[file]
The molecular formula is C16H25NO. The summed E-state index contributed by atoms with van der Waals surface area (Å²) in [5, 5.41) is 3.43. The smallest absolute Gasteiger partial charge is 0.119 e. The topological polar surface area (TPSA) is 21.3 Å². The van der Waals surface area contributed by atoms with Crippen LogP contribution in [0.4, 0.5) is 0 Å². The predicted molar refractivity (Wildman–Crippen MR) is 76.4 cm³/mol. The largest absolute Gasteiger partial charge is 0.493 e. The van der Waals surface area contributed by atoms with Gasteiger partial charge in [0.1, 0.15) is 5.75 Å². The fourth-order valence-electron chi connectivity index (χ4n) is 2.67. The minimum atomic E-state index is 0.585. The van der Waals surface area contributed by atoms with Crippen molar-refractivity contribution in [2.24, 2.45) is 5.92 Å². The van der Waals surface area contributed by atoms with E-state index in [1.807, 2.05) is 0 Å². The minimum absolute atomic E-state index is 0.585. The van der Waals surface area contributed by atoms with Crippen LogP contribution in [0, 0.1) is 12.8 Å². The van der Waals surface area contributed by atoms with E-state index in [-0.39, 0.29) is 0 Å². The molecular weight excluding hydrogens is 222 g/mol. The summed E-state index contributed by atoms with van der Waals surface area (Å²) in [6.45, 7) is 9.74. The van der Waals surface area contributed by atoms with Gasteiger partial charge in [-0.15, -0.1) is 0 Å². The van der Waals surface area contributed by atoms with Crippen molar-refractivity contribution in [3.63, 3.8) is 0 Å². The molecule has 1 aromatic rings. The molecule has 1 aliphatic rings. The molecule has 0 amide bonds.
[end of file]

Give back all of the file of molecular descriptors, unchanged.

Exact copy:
The molecular formula is C16H25NO. The summed E-state index contributed by atoms with van der Waals surface area (Å²) in [5, 5.41) is 3.43. The smallest absolute Gasteiger partial charge is 0.119 e. The topological polar surface area (TPSA) is 21.3 Å². The van der Waals surface area contributed by atoms with Crippen LogP contribution in [0.4, 0.5) is 0 Å². The predicted molar refractivity (Wildman–Crippen MR) is 76.4 cm³/mol. The largest absolute Gasteiger partial charge is 0.493 e. The van der Waals surface area contributed by atoms with Gasteiger partial charge in [0.1, 0.15) is 5.75 Å². The fourth-order valence-electron chi connectivity index (χ4n) is 2.67. The minimum atomic E-state index is 0.585. The van der Waals surface area contributed by atoms with Crippen molar-refractivity contribution in [2.24, 2.45) is 5.92 Å². The van der Waals surface area contributed by atoms with E-state index in [1.807, 2.05) is 0 Å². The minimum absolute atomic E-state index is 0.585. The van der Waals surface area contributed by atoms with Crippen LogP contribution in [0, 0.1) is 12.8 Å². The van der Waals surface area contributed by atoms with E-state index in [-0.39, 0.29) is 0 Å². The molecular weight excluding hydrogens is 222 g/mol. The summed E-state index contributed by atoms with van der Waals surface area (Å²) in [6.45, 7) is 9.74. The van der Waals surface area contributed by atoms with Gasteiger partial charge in [-0.15, -0.1) is 0 Å². The van der Waals surface area contributed by atoms with Crippen molar-refractivity contribution in [3.63, 3.8) is 0 Å². The molecule has 1 aromatic rings. The molecule has 1 aliphatic rings. The molecule has 0 amide bonds.